Case from the case-book and medical descriptive lists of the DOUGLAS HOSPITAL, Washington, D. C., Assistant Surgeon William F. Norris in charge from October, 1864, to September, 1865:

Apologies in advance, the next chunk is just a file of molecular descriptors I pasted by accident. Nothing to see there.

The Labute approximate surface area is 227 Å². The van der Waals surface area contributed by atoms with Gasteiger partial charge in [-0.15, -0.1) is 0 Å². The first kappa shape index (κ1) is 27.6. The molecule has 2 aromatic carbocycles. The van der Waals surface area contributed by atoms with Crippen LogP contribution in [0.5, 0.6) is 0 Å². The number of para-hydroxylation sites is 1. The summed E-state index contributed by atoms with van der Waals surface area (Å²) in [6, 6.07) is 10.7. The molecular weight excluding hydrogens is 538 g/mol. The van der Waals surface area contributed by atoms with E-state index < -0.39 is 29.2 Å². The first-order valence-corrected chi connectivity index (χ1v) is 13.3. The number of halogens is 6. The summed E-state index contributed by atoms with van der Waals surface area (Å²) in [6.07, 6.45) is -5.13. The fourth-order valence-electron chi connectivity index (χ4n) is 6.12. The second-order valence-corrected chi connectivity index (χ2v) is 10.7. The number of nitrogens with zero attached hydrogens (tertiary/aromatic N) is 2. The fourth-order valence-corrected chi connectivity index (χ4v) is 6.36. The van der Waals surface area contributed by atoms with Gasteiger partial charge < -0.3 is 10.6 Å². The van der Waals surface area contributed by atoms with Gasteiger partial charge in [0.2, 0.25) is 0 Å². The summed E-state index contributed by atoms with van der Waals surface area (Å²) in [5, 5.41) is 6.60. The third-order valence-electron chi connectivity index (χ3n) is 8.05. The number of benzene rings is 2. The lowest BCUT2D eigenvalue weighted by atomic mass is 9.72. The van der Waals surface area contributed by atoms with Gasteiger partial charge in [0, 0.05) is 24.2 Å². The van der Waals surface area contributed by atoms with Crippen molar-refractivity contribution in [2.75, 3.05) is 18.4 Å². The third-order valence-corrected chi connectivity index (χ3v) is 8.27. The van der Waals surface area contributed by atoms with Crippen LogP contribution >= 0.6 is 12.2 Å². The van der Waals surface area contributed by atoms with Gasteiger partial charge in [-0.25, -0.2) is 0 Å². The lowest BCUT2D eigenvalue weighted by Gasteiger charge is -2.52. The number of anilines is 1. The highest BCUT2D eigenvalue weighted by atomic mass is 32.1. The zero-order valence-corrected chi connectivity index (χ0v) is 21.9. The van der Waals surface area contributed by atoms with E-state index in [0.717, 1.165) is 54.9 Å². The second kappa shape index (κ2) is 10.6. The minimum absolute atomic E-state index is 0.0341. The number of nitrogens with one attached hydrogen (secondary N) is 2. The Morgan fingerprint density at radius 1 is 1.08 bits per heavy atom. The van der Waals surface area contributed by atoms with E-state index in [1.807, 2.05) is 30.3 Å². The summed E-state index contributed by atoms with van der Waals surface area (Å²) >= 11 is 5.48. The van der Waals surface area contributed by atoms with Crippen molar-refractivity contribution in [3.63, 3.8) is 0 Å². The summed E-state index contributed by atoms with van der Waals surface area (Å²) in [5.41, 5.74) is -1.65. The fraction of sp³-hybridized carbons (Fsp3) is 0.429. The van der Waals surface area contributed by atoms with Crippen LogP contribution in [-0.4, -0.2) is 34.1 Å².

CASE 327.—Private Arnold Gelhouse, company H, 37th Wisconsin volunteers; age 44; admitted from the field hospital of the 9th Army Corps, July 25, 1865. Chronic dysentery. In this case the most noticeable symptoms were distressing tenesmus and a very rapid pulse from the beginning. Eight grains of subcarbonate of bismuth and one of opium, to be taken every three hours, were ordered at first, but with little benefit. Opium suppositories were next resorted to, which somewhat lessened the pain and tenesmus, but did not check the frequency of the stools. Injections of nitrate of silver, two grains to the ounce of water, four times a day, were next directed, with some relief to the patient; but his strength gradually gave way, the abdomen became tympanitic, breathing labored, and he died, August 7th, at 12.30 A. M. Autopsy twelve hours after death: There were numerous old pleuritic adhesions on both sides. The lungs and heart were healthy. The spleen was of natural size, but quite soft. The small intestine was nearly normal. The large intestine was ulcerated from one end to the other; the mucous membrane of the rectum was almost entirely destroyed, only a few shreds remaining. Just below the sigmoid flexure there was a perforation half an inch in diameter; although there were no signs of fæces having escaped into the abdominal cavity, there was considerable peritonitis around the perforation and in the course of the colon generally.—Acting Assistant Surgeon George P. Hanawalt.